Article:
There are a lot fewer mental health experts in Africa than is ideal—only 1 psychiatrist is needed for every 500,000 people. The stats are considerably worse in Nigeria, where there are just 300 psychiatrists to treat the more than 50 million individuals who have mental illnesses. The World Health Organization reports that six of the top ten countries worldwide with the highest suicide rates are located in Africa. Studies also reveal that there are about 20 suicide attempts for every successful suicide.
The prevailing attitude that Africans have regarding emotional and chemical-related conditions including melancholy, anxiety, and ADHD is exacerbating the mental health problem on the continent. For instance, it is common to see mentally ill people wandering the streets of Nigeria without access to care or mental health support. Many Nigerians have a propensity to mistake severe mental diseases for spiritual issues because of religious dogma and teachings. Additionally, there is a funding issue; on average, African governments allocate less than $0.5 per person on mental health.
Nigerians have had access to clinical psychologists since the on-demand teletherapy platform Nguvu Health launched in 2020. The health tech business with a mental health focus, established by Joshua Koya, Tolulope Ogunjuyigbe, and Juliet Odumosu, has teamed up with AXA Mansard to offer Africans access to inexpensive mental health care.
The two-year agreement combines AXA Mansard’s links to thousands of people looking for appropriate mental health coverage with Nguvu Health’s connections to teletherapy services. Nguvu’s original and patented mental health audit, which includes a review of policies and procedures, private staff interviews and surveys, and evaluations of workplace safety, health, and communication, is the centerpiece of this cooperation. The audit findings will be utilized to create a personalized wellness action plan with deadlines and quarterly wellness meetings that will act as “temperature checks” to gauge progress and resume efficiency optimization.
Through this collaboration, corporate clients and stakeholders of AXA Mansard will receive quarterly subsidized wellness sessions as well as a mental health audit. Nguvu will offer discounts for various forms of treatment, including 15% off couple and support group therapy, for customers of AXA Mansard.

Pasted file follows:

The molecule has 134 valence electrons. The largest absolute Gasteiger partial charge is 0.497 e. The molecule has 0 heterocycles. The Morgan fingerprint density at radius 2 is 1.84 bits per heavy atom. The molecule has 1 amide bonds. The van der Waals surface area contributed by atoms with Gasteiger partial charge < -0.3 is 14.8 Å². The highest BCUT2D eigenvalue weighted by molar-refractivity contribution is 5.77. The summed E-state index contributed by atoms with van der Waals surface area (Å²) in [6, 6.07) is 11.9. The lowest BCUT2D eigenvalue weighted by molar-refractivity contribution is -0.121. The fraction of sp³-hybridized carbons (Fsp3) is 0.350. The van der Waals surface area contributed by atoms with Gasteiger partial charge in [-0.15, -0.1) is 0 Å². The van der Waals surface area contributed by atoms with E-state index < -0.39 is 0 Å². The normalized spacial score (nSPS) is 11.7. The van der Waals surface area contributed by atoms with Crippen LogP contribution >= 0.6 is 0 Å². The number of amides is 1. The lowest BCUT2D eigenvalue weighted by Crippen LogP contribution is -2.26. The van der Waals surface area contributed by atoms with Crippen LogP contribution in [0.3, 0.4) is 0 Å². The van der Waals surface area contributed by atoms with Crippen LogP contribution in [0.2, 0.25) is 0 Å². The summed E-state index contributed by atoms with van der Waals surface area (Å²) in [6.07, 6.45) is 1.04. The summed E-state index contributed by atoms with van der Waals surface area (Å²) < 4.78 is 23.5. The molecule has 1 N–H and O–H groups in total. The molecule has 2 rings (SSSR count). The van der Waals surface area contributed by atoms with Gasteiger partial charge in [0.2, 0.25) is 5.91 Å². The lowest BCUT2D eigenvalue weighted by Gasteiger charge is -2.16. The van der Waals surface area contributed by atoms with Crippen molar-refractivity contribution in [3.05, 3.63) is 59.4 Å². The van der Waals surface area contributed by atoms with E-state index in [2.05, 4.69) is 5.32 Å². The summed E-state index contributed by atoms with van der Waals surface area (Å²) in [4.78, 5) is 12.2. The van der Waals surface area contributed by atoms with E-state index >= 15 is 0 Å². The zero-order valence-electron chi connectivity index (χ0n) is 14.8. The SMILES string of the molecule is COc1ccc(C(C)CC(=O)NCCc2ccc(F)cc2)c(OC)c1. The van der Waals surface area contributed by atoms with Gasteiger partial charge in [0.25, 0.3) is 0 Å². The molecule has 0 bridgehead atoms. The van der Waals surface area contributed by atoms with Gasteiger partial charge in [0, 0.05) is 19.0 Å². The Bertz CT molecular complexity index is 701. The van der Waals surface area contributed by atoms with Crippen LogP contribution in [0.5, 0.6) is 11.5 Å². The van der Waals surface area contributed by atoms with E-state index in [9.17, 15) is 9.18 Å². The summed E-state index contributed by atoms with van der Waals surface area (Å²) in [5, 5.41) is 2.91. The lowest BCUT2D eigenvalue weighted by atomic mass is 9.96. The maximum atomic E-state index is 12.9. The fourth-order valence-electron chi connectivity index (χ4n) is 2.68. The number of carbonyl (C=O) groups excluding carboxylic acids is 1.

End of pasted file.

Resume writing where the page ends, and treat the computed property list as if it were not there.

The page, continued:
Nguvu Health’s co-founder and chief marketing officer, Odumosu, said in an exclusive conversation with TechCabal that the firm presently has over 10,000 members and hopes to add 50,000 more by the end of the year.
She continued by saying that in order to expand its user base, Nguvu must collaborate with health maintenance organizations (HMOs) and benefit from their extensive networks. Odumosu asserts that HMOs also eliminate the availability of information about the kinds of care that are offered and the cost of therapy. AXA Mansard was chosen by Nguvu as a partner because it was open to working with a start-up and recognized the need of facilitating access to mental health practitioners.
Psychologists must pass a highly stringent verification process before being granted a license to provide mental health services on Nguvu’s platform. The psychologists must also present their psychology degree, a master’s degree in clinical psychology, and proof of current employment in their area of specialization.
Odumosu stated that Nguvu Health collaborated with the Oyo State Government to train counselors to deliver improved mental health-related services to those in need in order to address the shortage of mental health specialists.
Joshua Koya, CEO of Nguvu Health, commented on the cooperation and its potential effects, stating that a Deloitte global survey revealed that 64% of workers are dissatisfied, which lowers productivity. This survey’s findings are representative of many workplaces around the world, particularly in Africa, where the numbers are compounded by the challenging working conditions. The healthcare industry, especially the mental health arena, stands to gain significantly from this relationship by tackling challenges and disorders brought on by or made worse by work, such as stress and burnout.